Question About Plant Nutrients

Hubble Tea

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so I am reading the ecology of the planted aquarium and I'm not done but I don't think this question will be answered? I know that plant nutrients come from the soil and fish food/waste but when the nutrients in the soil run out is there any natural replenishing of the nutrients?
 

SeattleRoy

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HI Hubble Tea

Diana Walstad literally wrote the book on a 'natural aquarium'. I'm surprised if she didn't address your question but I will try to assist. The soil provides nutrients such as carbon, macro-nutrients and micro-nutrients when it is new. As the plants grow, and are trimmed we are removing some of those nutrients that were in the soil and absorbed by the plants for growth. Eventually one or two of the more critical nutrients become depleted and plant growth slows, stops, or plants become disfigured. Feeding the fish does result in nutrients being added to the tank from the urea and fish poop which replenishes the macro-nutrient nitrogen. Some foods also contain nutrients such as phosphorus. When a water changed is done if the local water has sufficient nutrients then the new water that is added to the tank may supply some of the micro-nutrients the plants need. Invariable however, a nutrient of two is no longer being replenished and the tank needs to be 'broken down' and re-done. Hope this helps!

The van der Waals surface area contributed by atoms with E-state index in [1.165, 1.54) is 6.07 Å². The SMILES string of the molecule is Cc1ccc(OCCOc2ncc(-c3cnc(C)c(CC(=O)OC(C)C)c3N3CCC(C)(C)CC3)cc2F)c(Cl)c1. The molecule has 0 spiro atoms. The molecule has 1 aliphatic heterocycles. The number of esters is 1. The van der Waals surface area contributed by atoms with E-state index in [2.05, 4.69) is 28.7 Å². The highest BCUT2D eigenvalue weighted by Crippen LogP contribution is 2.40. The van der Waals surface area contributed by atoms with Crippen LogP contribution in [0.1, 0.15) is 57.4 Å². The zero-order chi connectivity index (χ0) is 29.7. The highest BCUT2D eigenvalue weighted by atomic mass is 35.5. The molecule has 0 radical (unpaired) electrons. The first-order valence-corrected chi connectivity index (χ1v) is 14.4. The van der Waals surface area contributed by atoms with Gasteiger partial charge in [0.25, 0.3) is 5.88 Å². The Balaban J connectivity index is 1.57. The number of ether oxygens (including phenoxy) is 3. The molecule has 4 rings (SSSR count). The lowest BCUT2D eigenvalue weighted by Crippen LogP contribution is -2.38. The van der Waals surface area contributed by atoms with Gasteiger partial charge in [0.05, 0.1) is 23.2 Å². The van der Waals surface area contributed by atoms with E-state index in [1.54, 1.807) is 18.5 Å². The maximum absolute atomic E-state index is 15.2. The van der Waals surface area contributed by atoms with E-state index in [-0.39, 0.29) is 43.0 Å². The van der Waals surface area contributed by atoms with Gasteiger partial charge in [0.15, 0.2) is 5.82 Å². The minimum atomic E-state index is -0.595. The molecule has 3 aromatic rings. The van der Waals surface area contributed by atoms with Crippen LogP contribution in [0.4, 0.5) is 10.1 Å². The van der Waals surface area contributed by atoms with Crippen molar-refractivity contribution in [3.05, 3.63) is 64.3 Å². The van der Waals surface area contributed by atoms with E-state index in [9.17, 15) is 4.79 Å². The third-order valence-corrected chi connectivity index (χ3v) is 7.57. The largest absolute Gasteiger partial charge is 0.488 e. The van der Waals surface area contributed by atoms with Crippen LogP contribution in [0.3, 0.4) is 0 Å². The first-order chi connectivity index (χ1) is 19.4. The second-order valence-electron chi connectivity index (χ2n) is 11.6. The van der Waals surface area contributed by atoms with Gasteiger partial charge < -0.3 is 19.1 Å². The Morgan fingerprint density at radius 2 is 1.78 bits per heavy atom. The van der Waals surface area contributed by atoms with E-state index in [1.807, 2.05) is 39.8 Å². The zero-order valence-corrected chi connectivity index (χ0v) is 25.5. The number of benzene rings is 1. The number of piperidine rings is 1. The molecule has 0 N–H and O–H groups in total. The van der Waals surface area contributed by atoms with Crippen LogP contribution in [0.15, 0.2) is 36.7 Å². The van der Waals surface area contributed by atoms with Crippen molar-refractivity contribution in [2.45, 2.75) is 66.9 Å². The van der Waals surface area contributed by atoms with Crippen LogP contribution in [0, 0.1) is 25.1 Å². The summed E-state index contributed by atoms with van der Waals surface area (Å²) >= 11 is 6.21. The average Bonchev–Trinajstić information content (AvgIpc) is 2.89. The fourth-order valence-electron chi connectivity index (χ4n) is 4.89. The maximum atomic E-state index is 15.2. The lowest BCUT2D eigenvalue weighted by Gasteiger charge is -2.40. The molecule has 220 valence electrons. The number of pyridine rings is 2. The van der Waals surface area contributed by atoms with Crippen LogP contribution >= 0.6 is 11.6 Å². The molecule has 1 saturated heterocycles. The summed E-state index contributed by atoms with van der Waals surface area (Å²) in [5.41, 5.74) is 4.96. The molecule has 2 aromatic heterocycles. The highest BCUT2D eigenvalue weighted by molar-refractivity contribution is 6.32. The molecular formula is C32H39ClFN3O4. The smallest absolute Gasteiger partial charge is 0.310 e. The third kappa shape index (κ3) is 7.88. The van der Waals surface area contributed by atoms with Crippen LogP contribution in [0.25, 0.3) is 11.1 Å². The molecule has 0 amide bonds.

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Hubble Tea

Hubble Tea

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SeattleRoy said:
HI Hubble Tea

Diana Walstad literally wrote the book on a 'natural aquarium'. I'm surprised if she didn't address your question but I will try to assist. The soil provides nutrients such as carbon, macro-nutrients and micro-nutrients when it is new. As the plants grow, and are trimmed we are removing some of those nutrients that were in the soil and absorbed by the plants for growth. Eventually one or two of the more critical nutrients become depleted and plant growth slows, stops, or plants become disfigured. Feeding the fish does result in nutrients being added to the tank from the urea and fish poop which replenishes the macro-nutrient nitrogen. Some foods also contain nutrients such as phosphorus. When a water changed is done if the local water has sufficient nutrients then the new water that is added to the tank may supply some of the micro-nutrients the plants need. Invariable however, a nutrient of two is no longer being replenished and the tank needs to be 'broken down' and re-done. Hope this helps!
Yes it does help! To clarify, When you trI'm plants you remove nutients but the water changes an fish food/waste brings them back, correct? Thank you!
 

bitseriously

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Hubble Tea said:
When you trI'm plants you remove nutients but the water changes an fish food/waste brings them back, correct?